“We had 105 people who (recently) completed our job readiness program and 50 were placed in employment,” Fields said. “But the problem is, of the 50 who were placed, less than 10 percent were making over $10 an hour. They’re being employed as home health workers, security work, janitorial work — occupations that don’t pay a lot.”

Dworkin said employment services remain a shortcoming. “Our first 10-year plan didn’t have a focus on employment, so I don’t think we have a really good array of services,” she said.

Another problem is that the state and city are reacting to budget pressures by cutting back social service programs for people who could be at risk of homelessness, such as the mentally ill.

“It’s something we struggle with a great deal,” said Brennan of the Chicago Alliance to End Homelessness. “For every housing program we can bring on line, we need our sister agencies and the other programs that make up the social safety net to be in place.”

Although the city has been trying to move homeless people into permanent housing, there still have to be enough shelter beds for those who need them, said Jim LoBianco, executive director of StreetWise Inc., a local social service organization serving the homeless.

“One of the biggest challenges is the number of nonprofit groups that offer shelter beds that are closing their doors,” said LoBianco, who was deputy commissioner in charge of homeless services under former Mayor Richard M. Daley.

Dworkin said the new plan includes specific targets that allow planners to measure outcomes and keep the plan on track. But if the city cannot follow through for lack of money, the effort could fall apart.

Although the city’s plan has achieved some success, not enough permanent housing has been created, she said. An evaluation of the plan, she noted, found that a large number of people were still stuck in the shelter system.

“We need a lot more housing to be successful,” Dworkin said.

Despite the challenges, Chicago is well ahead of most cities in ending homelessness, said Philip Mangano, former executive director of the U.S. Interagency Council on Homelessness, an independent agency within the federal executive branch.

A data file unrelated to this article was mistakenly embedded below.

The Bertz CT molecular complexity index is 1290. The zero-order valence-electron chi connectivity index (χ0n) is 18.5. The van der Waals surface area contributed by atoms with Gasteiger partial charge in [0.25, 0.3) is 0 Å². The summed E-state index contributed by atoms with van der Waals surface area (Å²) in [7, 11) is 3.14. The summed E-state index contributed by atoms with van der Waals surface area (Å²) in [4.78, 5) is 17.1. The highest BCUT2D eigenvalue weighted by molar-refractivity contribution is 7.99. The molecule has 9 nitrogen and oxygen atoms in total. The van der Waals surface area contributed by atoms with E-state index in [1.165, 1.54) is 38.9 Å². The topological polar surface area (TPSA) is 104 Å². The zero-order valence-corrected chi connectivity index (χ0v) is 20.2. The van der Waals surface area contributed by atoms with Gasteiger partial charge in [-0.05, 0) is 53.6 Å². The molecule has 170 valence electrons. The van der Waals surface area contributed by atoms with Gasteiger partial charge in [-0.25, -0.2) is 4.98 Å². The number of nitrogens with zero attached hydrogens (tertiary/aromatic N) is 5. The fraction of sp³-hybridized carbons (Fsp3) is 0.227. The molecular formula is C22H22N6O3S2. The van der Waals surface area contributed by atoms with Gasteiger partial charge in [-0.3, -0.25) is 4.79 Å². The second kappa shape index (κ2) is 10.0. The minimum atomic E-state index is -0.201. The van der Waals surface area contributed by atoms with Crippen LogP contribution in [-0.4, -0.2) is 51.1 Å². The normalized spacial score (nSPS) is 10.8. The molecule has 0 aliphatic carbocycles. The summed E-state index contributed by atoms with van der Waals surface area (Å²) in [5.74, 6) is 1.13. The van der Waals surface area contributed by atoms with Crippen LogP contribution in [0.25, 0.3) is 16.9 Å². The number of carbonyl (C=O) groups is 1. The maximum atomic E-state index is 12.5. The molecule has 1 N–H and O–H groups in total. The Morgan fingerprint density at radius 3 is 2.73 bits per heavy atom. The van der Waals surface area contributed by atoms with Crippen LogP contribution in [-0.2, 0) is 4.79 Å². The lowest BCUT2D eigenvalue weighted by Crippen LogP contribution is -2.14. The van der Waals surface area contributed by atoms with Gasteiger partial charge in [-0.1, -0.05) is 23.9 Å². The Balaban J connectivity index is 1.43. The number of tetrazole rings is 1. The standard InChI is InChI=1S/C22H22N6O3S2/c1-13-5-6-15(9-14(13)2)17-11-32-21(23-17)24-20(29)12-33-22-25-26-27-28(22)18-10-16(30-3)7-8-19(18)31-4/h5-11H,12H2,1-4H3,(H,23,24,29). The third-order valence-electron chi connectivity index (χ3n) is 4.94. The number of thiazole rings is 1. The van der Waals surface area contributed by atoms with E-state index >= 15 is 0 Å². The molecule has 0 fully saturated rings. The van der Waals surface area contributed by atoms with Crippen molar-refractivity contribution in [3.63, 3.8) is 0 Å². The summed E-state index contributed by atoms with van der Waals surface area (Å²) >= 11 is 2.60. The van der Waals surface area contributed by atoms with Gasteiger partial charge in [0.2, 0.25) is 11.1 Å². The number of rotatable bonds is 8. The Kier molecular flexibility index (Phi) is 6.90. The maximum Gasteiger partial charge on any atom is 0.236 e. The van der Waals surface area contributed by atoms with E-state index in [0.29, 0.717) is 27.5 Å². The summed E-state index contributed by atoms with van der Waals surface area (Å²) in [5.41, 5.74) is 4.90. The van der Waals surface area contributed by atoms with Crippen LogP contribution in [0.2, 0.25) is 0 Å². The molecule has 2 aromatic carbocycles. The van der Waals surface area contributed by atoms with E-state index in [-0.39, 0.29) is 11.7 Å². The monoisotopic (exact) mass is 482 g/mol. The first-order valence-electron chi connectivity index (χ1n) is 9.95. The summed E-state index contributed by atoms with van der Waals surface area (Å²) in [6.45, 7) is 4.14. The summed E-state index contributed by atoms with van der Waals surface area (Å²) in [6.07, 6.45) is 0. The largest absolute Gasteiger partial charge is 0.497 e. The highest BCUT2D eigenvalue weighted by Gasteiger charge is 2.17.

Chicago “ranks in the top tier,” said Mangano, who now heads the American Round Table to Abolish Homelessness, based in Boston. “I applaud Chicago for moving forward.”  

demographic of homeless people (2)

7th year in a row: Zumiez donates hundreds of jackets & winter wear

Most of us take for granted being able to put on a warm coat before we step outside this winter, but imagine if you couldn’t?

Thanks to the sports outerwear retailer Zumiez, CCH organizers have begun distributing warm jackets and winter wear to hundreds of homeless boys and teens, men and women with whom we work in Chicago. Please note: Coats are being distributed during shelter outreach by organizers, and not from CCH’s office.

CCH Organizing Staff (from left): Jim Field, Dollie Brewer, Rachel Ramirez, and Hannah Willage

CCH is very grateful for Zumiez generous support – Zumiez’s 7th annual shipment to CCH totaled 49 boxes. There are more than 300 jackets, 150 hoodies, 120 blankets, 180 caps and 72 pairs of both socks and gloves.  Continue reading 7th year in a row: Zumiez donates hundreds of jackets & winter wear

The Education Committee kick-starts its outreach program

The Homeless Education Committee at CCH held its second meeting on Monday to pave the way for the future course of action to ensure the rights of homeless students and their families.

CCH has done work around education and homeless families since 1997, but the work of the Education Committee is the first effort that has come out of grassroots organizing. Organizers have spent the last year in one-on-one meetings with parents, students, and educators. Eight listening sessions have been conducted at high schools, social service agencies, and shelters. Through this work organizers have identified leaders on the issue of education for homeless students. Now the committee is  beginning to shape the campaign that the committee will work to improve homeless students’ access to a quality education.  Continue reading The Education Committee kick-starts its outreach program

CCH supports the Chicago Teachers Union, its stand on issues affecting homeless students

Students coping with homelessness need strong and stable schools with adequate support services.  During the 2011/2012 school year, the Chicago Public Schools served 17,255 homeless students — children and teens whose hardships had them living doubled-up with others, or in shelters, motels and other temporary housing situations.  Continue reading CCH supports the Chicago Teachers Union, its stand on issues affecting homeless students